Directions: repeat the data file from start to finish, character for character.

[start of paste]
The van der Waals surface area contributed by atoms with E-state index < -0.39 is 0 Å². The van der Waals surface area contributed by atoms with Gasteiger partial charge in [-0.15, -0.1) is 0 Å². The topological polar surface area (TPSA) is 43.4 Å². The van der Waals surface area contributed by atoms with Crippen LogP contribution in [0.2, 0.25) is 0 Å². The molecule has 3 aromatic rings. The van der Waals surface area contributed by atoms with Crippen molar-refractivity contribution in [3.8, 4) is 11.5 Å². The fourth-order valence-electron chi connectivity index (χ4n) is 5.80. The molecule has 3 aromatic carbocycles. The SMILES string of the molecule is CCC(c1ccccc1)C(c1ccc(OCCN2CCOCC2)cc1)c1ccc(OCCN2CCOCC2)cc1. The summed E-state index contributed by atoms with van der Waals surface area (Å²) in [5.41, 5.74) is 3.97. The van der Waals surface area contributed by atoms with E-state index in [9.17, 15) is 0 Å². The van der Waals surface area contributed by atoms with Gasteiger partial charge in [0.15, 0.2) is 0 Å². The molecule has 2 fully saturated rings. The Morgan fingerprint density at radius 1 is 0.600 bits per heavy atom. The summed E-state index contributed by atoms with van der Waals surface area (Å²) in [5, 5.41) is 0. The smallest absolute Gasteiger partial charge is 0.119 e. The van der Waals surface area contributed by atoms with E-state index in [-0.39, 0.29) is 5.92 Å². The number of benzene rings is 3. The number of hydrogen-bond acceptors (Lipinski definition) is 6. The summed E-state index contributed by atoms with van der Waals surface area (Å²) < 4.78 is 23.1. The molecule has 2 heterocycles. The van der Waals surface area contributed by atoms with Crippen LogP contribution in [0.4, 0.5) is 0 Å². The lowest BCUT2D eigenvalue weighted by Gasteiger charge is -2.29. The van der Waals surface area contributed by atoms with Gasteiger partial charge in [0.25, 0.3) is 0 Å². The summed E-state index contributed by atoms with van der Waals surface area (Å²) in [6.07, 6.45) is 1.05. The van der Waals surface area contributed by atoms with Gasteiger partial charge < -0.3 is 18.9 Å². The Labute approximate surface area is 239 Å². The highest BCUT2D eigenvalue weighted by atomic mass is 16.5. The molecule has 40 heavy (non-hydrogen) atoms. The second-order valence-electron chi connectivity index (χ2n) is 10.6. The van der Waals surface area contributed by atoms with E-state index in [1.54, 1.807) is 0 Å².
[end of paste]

The van der Waals surface area contributed by atoms with E-state index < -0.39 is 0 Å². The van der Waals surface area contributed by atoms with Gasteiger partial charge in [-0.15, -0.1) is 0 Å². The topological polar surface area (TPSA) is 43.4 Å². The van der Waals surface area contributed by atoms with Crippen LogP contribution in [0.2, 0.25) is 0 Å². The molecule has 3 aromatic rings. The van der Waals surface area contributed by atoms with Crippen molar-refractivity contribution in [3.8, 4) is 11.5 Å². The fourth-order valence-electron chi connectivity index (χ4n) is 5.80. The molecule has 3 aromatic carbocycles. The SMILES string of the molecule is CCC(c1ccccc1)C(c1ccc(OCCN2CCOCC2)cc1)c1ccc(OCCN2CCOCC2)cc1. The summed E-state index contributed by atoms with van der Waals surface area (Å²) in [5.41, 5.74) is 3.97. The van der Waals surface area contributed by atoms with E-state index in [9.17, 15) is 0 Å². The van der Waals surface area contributed by atoms with Gasteiger partial charge in [0.15, 0.2) is 0 Å². The molecule has 2 fully saturated rings. The Morgan fingerprint density at radius 1 is 0.600 bits per heavy atom. The summed E-state index contributed by atoms with van der Waals surface area (Å²) in [5, 5.41) is 0. The smallest absolute Gasteiger partial charge is 0.119 e. The van der Waals surface area contributed by atoms with E-state index in [-0.39, 0.29) is 5.92 Å². The number of benzene rings is 3. The number of hydrogen-bond acceptors (Lipinski definition) is 6. The summed E-state index contributed by atoms with van der Waals surface area (Å²) < 4.78 is 23.1. The molecule has 2 heterocycles. The van der Waals surface area contributed by atoms with Crippen LogP contribution in [0.4, 0.5) is 0 Å². The lowest BCUT2D eigenvalue weighted by Gasteiger charge is -2.29. The van der Waals surface area contributed by atoms with Gasteiger partial charge in [0.25, 0.3) is 0 Å². The summed E-state index contributed by atoms with van der Waals surface area (Å²) in [6.07, 6.45) is 1.05. The van der Waals surface area contributed by atoms with Gasteiger partial charge < -0.3 is 18.9 Å². The Labute approximate surface area is 239 Å². The highest BCUT2D eigenvalue weighted by atomic mass is 16.5. The molecule has 40 heavy (non-hydrogen) atoms. The second-order valence-electron chi connectivity index (χ2n) is 10.6. The van der Waals surface area contributed by atoms with E-state index in [1.54, 1.807) is 0 Å².